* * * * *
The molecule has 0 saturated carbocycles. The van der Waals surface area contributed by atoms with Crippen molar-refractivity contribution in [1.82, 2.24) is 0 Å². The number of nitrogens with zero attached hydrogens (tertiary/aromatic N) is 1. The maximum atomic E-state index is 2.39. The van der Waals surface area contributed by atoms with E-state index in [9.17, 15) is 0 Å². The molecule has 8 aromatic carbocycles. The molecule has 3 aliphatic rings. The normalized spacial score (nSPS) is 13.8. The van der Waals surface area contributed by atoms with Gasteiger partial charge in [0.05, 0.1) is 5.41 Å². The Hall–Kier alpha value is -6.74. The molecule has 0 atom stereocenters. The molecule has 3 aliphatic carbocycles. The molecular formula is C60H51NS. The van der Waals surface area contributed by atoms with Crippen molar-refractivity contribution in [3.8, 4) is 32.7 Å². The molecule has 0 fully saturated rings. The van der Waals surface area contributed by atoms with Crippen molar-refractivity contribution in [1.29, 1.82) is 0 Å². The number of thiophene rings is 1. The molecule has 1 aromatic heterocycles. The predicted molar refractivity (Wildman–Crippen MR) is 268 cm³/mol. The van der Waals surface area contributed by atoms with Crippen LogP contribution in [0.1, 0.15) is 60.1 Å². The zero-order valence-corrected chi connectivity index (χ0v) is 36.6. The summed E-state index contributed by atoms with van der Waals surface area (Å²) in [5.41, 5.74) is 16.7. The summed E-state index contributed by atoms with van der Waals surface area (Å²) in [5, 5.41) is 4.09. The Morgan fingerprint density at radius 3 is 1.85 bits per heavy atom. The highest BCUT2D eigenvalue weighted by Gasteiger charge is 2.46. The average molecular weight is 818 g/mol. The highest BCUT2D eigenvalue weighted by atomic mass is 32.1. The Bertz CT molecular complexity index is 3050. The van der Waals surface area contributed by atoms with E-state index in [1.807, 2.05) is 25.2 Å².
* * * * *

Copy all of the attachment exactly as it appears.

The molecule has 0 saturated carbocycles. The van der Waals surface area contributed by atoms with Crippen molar-refractivity contribution in [1.82, 2.24) is 0 Å². The number of nitrogens with zero attached hydrogens (tertiary/aromatic N) is 1. The maximum atomic E-state index is 2.39. The van der Waals surface area contributed by atoms with E-state index in [9.17, 15) is 0 Å². The molecule has 8 aromatic carbocycles. The molecule has 3 aliphatic rings. The normalized spacial score (nSPS) is 13.8. The van der Waals surface area contributed by atoms with Gasteiger partial charge in [0.05, 0.1) is 5.41 Å². The Hall–Kier alpha value is -6.74. The molecule has 0 atom stereocenters. The molecule has 3 aliphatic carbocycles. The molecular formula is C60H51NS. The van der Waals surface area contributed by atoms with Crippen molar-refractivity contribution in [3.8, 4) is 32.7 Å². The molecule has 0 fully saturated rings. The van der Waals surface area contributed by atoms with Crippen molar-refractivity contribution in [1.29, 1.82) is 0 Å². The number of thiophene rings is 1. The molecule has 1 aromatic heterocycles. The predicted molar refractivity (Wildman–Crippen MR) is 268 cm³/mol. The van der Waals surface area contributed by atoms with Crippen LogP contribution in [0.1, 0.15) is 60.1 Å². The zero-order valence-corrected chi connectivity index (χ0v) is 36.6. The summed E-state index contributed by atoms with van der Waals surface area (Å²) in [5.41, 5.74) is 16.7. The summed E-state index contributed by atoms with van der Waals surface area (Å²) in [5, 5.41) is 4.09. The Morgan fingerprint density at radius 3 is 1.85 bits per heavy atom. The highest BCUT2D eigenvalue weighted by Gasteiger charge is 2.46. The average molecular weight is 818 g/mol. The highest BCUT2D eigenvalue weighted by atomic mass is 32.1. The Bertz CT molecular complexity index is 3050. The van der Waals surface area contributed by atoms with E-state index in [1.807, 2.05) is 25.2 Å².